"No. A runner," Coe said simply, sending the ball over the boy's head.
In the evening, the runner entered a stadium filled with 45,000 Belgians and an atmosphere of near-misses. Renaldo Nehemiah, trying to break his world record of 12.93 in the 110-meter hurdles, false-started twice, got away with it, but ran 13.07. Evelyn Ashford, showing splendid form, "took a deep breath" in the middle of the 200 meters and thereby missed her American record by .01 with a 21.84. Only Pam Spencer fulfilled her hopes, high-jumping to an American record of 6'5½". Both Nehemiah and Ashford were fascinated by the mile. "I wish I could have a rabbit," they said, almost in unison.
Coe had the best rabbit going. Byers led Coe past 400 meters in 54.92. "I felt the wind in the backstretch," said Boit, who was third. "I thought, 'Oh, the time isn't going to be good.' " After 600 meters the pack was 20 yards behind. "Everybody was pushing and stepping on each other," Scott said. "I cut my stride 10 times."
Byers hit 800 meters in 1:52.67, and as he came out of the first turn on the third lap, Coe closed. "He was antsy at 900," Byers said. "That's where I slowed in Zurich and he was anticipating." Coe stumbled, horrifying the crowd, but he recovered easily. Byers picked up the pace, but tired after another 100 meters. He moved wide as the curve began and Coe drove through into the lead. This was precisely the spot Coe's father and coach, Peter, had chosen to watch the race. "I'd decided that was where the climax had to come," he said.
Coe passed 1,200 meters in 2:51.00 with Boit only three yards behind. Both men looked strong, their arms lightly carried rather than pumped. Now it wasn't a calculated record attempt at all. There was one clear intent: Win the race. Down the last backstretch Boit let Coe gain only one more yard. "I knew he was there," Coe said. "The added spur was tremendous. It was the first time in all my record races where someone was with me almost to the end. There was no way I was going to subconsciously relax."
With 200 to go, Coe surged. "I felt great. 'Kick, I can kick,' I said to myself on the bend." He sprinted home powerfully, crossed the line and nearly disappeared into a bedlam of photographers and officials. His time was 3:47.33, more than a full second torn from Ovett's record. It was the third mile Coe has run in the last three years, and in each he has set a world record.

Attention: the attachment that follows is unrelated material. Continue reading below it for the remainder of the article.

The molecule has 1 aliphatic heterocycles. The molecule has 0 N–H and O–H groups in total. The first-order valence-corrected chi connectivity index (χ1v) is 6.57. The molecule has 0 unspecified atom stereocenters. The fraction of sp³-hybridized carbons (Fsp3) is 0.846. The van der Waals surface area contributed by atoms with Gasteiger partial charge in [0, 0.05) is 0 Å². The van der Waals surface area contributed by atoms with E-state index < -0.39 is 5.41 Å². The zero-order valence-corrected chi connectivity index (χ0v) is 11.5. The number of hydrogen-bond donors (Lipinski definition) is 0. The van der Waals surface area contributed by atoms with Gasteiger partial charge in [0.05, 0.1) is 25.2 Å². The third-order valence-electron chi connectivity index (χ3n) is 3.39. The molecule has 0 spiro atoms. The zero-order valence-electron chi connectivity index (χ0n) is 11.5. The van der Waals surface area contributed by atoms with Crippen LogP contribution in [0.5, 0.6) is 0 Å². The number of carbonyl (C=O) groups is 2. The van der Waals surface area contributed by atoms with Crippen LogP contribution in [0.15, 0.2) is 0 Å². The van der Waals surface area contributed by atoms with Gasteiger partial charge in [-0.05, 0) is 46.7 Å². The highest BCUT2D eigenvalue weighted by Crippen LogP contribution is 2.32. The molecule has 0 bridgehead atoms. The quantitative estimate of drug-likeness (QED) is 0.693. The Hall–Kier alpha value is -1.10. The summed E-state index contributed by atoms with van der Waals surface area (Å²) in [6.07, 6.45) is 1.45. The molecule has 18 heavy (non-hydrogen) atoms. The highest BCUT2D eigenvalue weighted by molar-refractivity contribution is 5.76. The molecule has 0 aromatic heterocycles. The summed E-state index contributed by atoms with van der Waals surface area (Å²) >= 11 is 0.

Boit faded, finishing 15 yards back in 3:49.45, nearly three-tenths faster than his 3:49.74 of Zurich. "It is good to break 3:50 twice," he said. "It gives you some confidence that it wasn't by chance."
Scott was third in 3:51.48, Maree fourth in 3:51.81, Wessinghage fifth in 3:52.60, and John Walker sixth in 3:52.97. "I was sluggish," said Scott, who hadn't recovered from his superb 1,500 in Koblenz two nights prior. "My season's over. I'm going home."
Byers trotted in last in 4:21.46, so no one could say the pacemaker didn't finish. Within an hour he received half a dozen requests to rabbit upcoming races. "It's great Seb got the record," he said. "But my rabbit days are over. It makes you feel three inches tall. From now on, if I lead, it's to help my own chances."
Coe was awarded a golden trophy, and then he pushed Boit to the top of the victory stand. "His being there made it for me," Coe said. "We put him up for not growing old. He's 10 years older than I am. [Approximately. Boit is unsure of his birth date, but guesses he is 33. Coe is 24.] His was the run of the evening."